Stability of high temperature ceramics under corrosive environments
Currently, ceramics are being used under increasingly demanding environments. This research involves the study of high-temperature stability of ceramic materials in two diverse applications. The first application involves the use of ceramic materials in gas turbines. SiC/SiC ceramic matrix composites (CMCs) are increasingly being used in the hot-sections of gas turbines; and they are subject to recession of their surface if exposed to a flow of high-velocity water vapor, and to hot-corrosion when exposed to alkali salts. This research involves developing a hybrid system containing an environmental barrier coating (EBC) for protection of the CMC from chemical attack and a thermal barrier coating (TBC) that allows a steep temperature gradient across it to lower the temperature of the CMC for increased lifetimes. The EBC coating is a functionally graded mullite (3Al2O3•2SiO2) deposited by chemical vapor deposition (CVD), the TBC layer is yttria-stabilized zirconia (YSZ) deposited by air plasma spray (APS). The hybrid coating system demonstrated excellent physical and chemical stability under severe thermal shock and exposure to an aggressive hot-corrosion environment. Finite element modeling showed that through-thickness cracks reduce the tensile stresses in the TBC, but also reduce the beneficial compressive stresses in the EBC, and may actually lead to the propagation of the vertical cracks into the EBC. The second application involves the formation of solar-grade silicon by an inexpensive and environmentally friendly electrochemical process using an YSZ solid oxide membrane (SOM) at elevated temperature (~1100°C). The SOM membrane is exposed to a complex fluoride flux with dissolved silica, which is then electrochemically separated into silicon and oxygen. Membrane stability is crucial to ensure high efficiency and long-term performance of the SOM process. A failure model of the SOM membrane by the formation of "inner cracks" was studied, and attributed to yttrium depletion in the YSZ, which leads to phase transformation from the cubic to tetragonal phase. A series of systematic experiments were designed and performed to understand the synergistic roles of silica and YF3 in the flux in membrane degradation. It was shown that silica attacks the SOM membrane, while YF3 in the flux slows down the attack. The mechanism of the yttria depleted layer (YDL) formation was attributed to grain boundary attack by the silica in the flux, which was the rate-controlling step. This led to rapid ingress of the flux into this attacked grain boundaries, and the out diffusion of Y from the cubic YSZ grains to the grain boundary. This depletion of the Y from the cubic grains transformed them into tetragonal. Once all of the cubic grains in the YDL region converted to tetragonal YSZ grains, no further diffusion occurred. Based on the stability test results, a new flux design was proposed and tested. The flux composition did not attack the SOM membrane, and successful separation of silica in the flux to phase pure Si crystals was demonstrated without apparent damage to the SOM membrane, thereby demonstrating the viability of the Si-SOM process.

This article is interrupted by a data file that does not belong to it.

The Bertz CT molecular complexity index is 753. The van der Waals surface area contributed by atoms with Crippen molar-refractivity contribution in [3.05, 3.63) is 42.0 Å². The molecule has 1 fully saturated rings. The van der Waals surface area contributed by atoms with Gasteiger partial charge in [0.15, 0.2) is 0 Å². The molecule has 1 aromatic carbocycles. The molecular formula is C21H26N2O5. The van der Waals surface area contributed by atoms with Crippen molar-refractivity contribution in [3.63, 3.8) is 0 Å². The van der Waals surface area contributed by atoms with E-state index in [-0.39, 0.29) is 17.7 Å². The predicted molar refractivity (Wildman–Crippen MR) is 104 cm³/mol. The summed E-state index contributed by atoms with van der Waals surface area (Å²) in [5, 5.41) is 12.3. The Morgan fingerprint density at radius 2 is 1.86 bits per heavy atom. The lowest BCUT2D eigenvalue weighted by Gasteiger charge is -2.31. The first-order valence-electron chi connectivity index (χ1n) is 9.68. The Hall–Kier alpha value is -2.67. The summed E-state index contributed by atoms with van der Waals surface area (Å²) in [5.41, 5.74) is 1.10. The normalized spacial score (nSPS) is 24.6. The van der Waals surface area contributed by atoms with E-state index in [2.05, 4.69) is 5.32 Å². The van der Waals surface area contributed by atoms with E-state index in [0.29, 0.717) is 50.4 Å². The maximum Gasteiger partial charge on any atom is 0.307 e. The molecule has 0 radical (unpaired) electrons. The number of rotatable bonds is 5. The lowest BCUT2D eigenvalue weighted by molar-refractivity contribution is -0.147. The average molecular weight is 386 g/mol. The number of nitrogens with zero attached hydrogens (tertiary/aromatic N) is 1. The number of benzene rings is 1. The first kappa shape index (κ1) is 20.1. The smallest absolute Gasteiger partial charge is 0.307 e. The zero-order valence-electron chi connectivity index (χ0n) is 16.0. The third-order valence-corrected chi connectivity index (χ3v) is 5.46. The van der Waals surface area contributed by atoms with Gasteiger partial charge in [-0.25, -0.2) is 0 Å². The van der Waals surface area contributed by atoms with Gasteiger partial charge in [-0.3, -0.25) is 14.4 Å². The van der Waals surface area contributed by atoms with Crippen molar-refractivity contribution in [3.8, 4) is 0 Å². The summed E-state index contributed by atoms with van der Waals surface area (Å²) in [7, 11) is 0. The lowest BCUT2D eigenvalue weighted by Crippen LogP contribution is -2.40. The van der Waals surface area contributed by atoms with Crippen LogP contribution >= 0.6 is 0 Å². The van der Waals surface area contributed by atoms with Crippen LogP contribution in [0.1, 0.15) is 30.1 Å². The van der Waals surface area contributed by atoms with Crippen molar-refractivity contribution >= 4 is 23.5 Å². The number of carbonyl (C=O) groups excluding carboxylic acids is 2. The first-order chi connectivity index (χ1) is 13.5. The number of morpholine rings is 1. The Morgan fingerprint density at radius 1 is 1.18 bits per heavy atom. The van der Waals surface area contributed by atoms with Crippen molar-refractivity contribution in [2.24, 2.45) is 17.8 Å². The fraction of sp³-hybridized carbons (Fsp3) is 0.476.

Thesis (Ph.D.)--Boston University